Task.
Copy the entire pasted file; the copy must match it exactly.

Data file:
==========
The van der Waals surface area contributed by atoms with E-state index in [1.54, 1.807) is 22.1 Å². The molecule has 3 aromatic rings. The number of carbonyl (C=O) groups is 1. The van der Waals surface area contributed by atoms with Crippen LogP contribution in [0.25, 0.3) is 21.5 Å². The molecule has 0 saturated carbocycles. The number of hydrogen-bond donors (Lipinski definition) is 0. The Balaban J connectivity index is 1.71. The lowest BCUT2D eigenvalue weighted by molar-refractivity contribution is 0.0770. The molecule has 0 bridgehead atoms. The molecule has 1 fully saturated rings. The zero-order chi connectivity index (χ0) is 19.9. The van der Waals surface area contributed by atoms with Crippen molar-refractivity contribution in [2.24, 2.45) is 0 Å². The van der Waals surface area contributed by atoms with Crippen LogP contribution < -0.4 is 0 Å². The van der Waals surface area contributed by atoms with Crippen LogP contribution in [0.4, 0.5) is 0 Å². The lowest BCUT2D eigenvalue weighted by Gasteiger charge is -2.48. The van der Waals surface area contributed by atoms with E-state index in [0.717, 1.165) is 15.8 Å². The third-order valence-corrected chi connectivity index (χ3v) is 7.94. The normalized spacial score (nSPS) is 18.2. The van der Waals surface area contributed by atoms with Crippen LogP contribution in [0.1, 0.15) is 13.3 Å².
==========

The van der Waals surface area contributed by atoms with E-state index in [1.54, 1.807) is 22.1 Å². The molecule has 3 aromatic rings. The number of carbonyl (C=O) groups is 1. The van der Waals surface area contributed by atoms with Crippen LogP contribution in [0.25, 0.3) is 21.5 Å². The molecule has 0 saturated carbocycles. The number of hydrogen-bond donors (Lipinski definition) is 0. The Balaban J connectivity index is 1.71. The lowest BCUT2D eigenvalue weighted by molar-refractivity contribution is 0.0770. The molecule has 0 bridgehead atoms. The molecule has 1 fully saturated rings. The zero-order chi connectivity index (χ0) is 19.9. The van der Waals surface area contributed by atoms with Crippen molar-refractivity contribution in [2.24, 2.45) is 0 Å². The van der Waals surface area contributed by atoms with Crippen LogP contribution < -0.4 is 0 Å². The van der Waals surface area contributed by atoms with Crippen LogP contribution in [0.4, 0.5) is 0 Å². The lowest BCUT2D eigenvalue weighted by Gasteiger charge is -2.48. The van der Waals surface area contributed by atoms with E-state index in [0.717, 1.165) is 15.8 Å². The third-order valence-corrected chi connectivity index (χ3v) is 7.94. The normalized spacial score (nSPS) is 18.2. The van der Waals surface area contributed by atoms with Crippen LogP contribution in [0.1, 0.15) is 13.3 Å².